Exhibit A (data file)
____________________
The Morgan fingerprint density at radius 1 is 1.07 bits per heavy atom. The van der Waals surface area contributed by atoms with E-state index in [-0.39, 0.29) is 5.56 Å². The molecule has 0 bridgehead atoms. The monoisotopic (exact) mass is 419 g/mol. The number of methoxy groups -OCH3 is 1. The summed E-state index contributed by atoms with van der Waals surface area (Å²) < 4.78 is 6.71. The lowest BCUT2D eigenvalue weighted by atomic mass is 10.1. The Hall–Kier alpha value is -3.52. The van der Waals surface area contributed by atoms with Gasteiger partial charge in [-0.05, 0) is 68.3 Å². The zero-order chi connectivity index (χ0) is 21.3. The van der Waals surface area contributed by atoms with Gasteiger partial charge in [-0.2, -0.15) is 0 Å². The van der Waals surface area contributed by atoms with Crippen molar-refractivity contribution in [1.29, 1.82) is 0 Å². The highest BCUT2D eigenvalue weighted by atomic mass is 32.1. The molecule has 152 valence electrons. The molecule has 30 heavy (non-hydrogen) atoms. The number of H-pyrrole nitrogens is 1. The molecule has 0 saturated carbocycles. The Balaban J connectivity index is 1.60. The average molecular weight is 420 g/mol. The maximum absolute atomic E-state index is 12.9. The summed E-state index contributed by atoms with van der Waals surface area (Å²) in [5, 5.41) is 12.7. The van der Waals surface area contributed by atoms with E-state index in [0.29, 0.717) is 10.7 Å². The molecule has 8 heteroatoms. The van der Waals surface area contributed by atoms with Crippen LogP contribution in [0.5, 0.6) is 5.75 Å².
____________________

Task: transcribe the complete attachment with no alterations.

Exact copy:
The Morgan fingerprint density at radius 1 is 1.07 bits per heavy atom. The van der Waals surface area contributed by atoms with E-state index in [-0.39, 0.29) is 5.56 Å². The molecule has 0 bridgehead atoms. The monoisotopic (exact) mass is 419 g/mol. The number of methoxy groups -OCH3 is 1. The summed E-state index contributed by atoms with van der Waals surface area (Å²) < 4.78 is 6.71. The lowest BCUT2D eigenvalue weighted by atomic mass is 10.1. The Hall–Kier alpha value is -3.52. The van der Waals surface area contributed by atoms with Gasteiger partial charge in [-0.05, 0) is 68.3 Å². The zero-order chi connectivity index (χ0) is 21.3. The van der Waals surface area contributed by atoms with Gasteiger partial charge in [-0.2, -0.15) is 0 Å². The van der Waals surface area contributed by atoms with Crippen molar-refractivity contribution in [1.29, 1.82) is 0 Å². The highest BCUT2D eigenvalue weighted by atomic mass is 32.1. The molecule has 152 valence electrons. The molecule has 30 heavy (non-hydrogen) atoms. The number of H-pyrrole nitrogens is 1. The molecule has 0 saturated carbocycles. The Balaban J connectivity index is 1.60. The average molecular weight is 420 g/mol. The maximum absolute atomic E-state index is 12.9. The summed E-state index contributed by atoms with van der Waals surface area (Å²) in [5, 5.41) is 12.7. The van der Waals surface area contributed by atoms with E-state index in [0.29, 0.717) is 10.7 Å². The molecule has 8 heteroatoms. The van der Waals surface area contributed by atoms with Crippen LogP contribution in [0.5, 0.6) is 5.75 Å².